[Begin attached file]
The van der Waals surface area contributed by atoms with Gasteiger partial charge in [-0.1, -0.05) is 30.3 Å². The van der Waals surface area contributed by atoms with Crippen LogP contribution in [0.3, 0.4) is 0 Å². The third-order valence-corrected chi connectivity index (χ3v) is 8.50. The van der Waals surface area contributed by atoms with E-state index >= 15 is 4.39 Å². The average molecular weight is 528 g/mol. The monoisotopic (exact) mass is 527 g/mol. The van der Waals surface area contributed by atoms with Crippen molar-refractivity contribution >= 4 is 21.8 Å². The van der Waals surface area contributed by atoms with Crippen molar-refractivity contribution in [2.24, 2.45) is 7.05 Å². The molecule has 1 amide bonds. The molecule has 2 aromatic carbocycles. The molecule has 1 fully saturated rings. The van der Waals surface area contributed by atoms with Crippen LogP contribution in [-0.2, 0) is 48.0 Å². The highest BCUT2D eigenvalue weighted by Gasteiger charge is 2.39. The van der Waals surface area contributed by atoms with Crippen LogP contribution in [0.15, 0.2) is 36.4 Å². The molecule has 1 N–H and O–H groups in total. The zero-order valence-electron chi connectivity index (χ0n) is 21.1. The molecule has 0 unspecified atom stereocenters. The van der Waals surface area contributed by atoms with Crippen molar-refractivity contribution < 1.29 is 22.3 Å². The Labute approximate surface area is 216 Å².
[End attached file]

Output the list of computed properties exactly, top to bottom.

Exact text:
The van der Waals surface area contributed by atoms with Gasteiger partial charge in [-0.1, -0.05) is 30.3 Å². The van der Waals surface area contributed by atoms with Crippen LogP contribution in [0.3, 0.4) is 0 Å². The third-order valence-corrected chi connectivity index (χ3v) is 8.50. The van der Waals surface area contributed by atoms with E-state index >= 15 is 4.39 Å². The average molecular weight is 528 g/mol. The monoisotopic (exact) mass is 527 g/mol. The van der Waals surface area contributed by atoms with Crippen molar-refractivity contribution >= 4 is 21.8 Å². The van der Waals surface area contributed by atoms with Crippen molar-refractivity contribution in [2.24, 2.45) is 7.05 Å². The molecule has 1 amide bonds. The molecule has 2 aromatic carbocycles. The molecule has 1 fully saturated rings. The van der Waals surface area contributed by atoms with Crippen LogP contribution in [-0.2, 0) is 48.0 Å². The highest BCUT2D eigenvalue weighted by Gasteiger charge is 2.39. The van der Waals surface area contributed by atoms with Crippen LogP contribution in [0.15, 0.2) is 36.4 Å². The molecule has 1 N–H and O–H groups in total. The zero-order valence-electron chi connectivity index (χ0n) is 21.1. The molecule has 0 unspecified atom stereocenters. The van der Waals surface area contributed by atoms with Crippen molar-refractivity contribution < 1.29 is 22.3 Å². The Labute approximate surface area is 216 Å².